Netflix Presses Play On Mobile Games, With First Offerings Including ‘Stranger Things’ Duo

Netflix has lifted the curtain on its video game effort, beginning with mobile games for global subscribers using Android devices.

In a blog post, the streaming giant outlined the official start of its gaming initiative. Titles at launch include Stranger Things: 1984, Stranger Things 3: The Game, Shooting Hoops, Card Blast, and Teeter Up. The company intends to reach a wide range of players, “whether you’re a beginner or a lifelong gamer,” it explained. “We’re in the early days of creating a great gaming experience, and we’re excited to take you on this journey with us.”

Subscribers anywhere in the world can access the games via their regular subscription, without ads, fees or in-app purchase requests. Games are available for download, in the same way film and TV titles can be downloaded for use when an internet connection is not available.
Games can be played on multiple mobile devices on the same account, and the parental control feature set up for kids’ profiles will apply for the games as well.

Netflix has made several moves in recent months to position itself for gaming, looking to enhance the value of a subscription and provide another potential draw for new subscribers. Last summer, the company hired former Facebook and Electronic Arts exec Mike Verdu as VP of game development.

In September, the company acquired Night School Studios, the maker of Oxenfree. During their quarterly interview with a Wall Street analyst to discuss financial results, executives said they are open to additional opportunities.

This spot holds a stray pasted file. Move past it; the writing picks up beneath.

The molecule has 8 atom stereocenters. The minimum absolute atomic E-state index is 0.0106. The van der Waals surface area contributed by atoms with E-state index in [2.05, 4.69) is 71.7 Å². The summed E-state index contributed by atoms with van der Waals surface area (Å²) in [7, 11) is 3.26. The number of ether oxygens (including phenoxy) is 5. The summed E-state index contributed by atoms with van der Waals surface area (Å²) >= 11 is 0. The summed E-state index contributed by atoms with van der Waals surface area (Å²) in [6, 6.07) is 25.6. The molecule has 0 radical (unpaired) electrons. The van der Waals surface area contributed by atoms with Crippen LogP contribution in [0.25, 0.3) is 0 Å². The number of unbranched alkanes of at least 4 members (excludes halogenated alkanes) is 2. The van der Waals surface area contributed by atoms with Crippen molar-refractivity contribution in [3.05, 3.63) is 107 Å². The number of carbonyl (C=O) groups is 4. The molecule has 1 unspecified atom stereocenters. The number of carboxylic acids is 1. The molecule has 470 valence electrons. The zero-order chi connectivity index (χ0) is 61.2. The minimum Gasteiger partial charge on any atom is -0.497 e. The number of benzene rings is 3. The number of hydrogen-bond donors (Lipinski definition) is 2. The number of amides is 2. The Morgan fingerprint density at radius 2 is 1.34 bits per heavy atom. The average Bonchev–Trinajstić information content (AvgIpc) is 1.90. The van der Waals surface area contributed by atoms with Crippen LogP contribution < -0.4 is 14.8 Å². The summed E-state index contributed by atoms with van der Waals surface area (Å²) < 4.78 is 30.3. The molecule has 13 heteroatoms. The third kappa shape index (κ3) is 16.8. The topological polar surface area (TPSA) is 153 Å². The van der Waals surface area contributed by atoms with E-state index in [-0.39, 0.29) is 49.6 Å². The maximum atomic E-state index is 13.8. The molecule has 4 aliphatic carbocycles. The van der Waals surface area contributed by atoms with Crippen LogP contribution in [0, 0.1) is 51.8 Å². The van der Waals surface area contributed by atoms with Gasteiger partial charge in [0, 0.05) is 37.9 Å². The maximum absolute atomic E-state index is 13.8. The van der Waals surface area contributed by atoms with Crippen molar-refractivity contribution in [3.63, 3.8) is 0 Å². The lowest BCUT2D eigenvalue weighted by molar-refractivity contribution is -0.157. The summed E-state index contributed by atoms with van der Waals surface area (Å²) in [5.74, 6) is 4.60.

Chief Product Officer and COO Greg Peters, who oversees Verdu’s burgeoning efforts, said Netflix will be “opportunistic” about M&A. He described the company developing “a new set of muscles” as it has ramped up in gaming. “Don’t expect us to go on a … buying spree or something like that. This will be one of the tools that we use, and we’ll use it opportunistically when we find a great opportunity out there.”

With 214 million global subscribers, Netflix remains the global leader in streaming by a fairly wide margin. For the first time since it began streaming in 2007, however, it faces a large number of well-funded competitors. Aside from initial rivals Amazon Prime Video and Hulu, Disney, Apple and WarnerMedia have entered the fray over the past two years. Netflix Co-CEO Reed Hastings has often emphasized the need to not only stay on top of the streaming heap but to vie with other companies looking to lock up consumers’ leisure time. He has often mentioned video game publishers as being among the most daunting foes in that department.

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Simon Costanza
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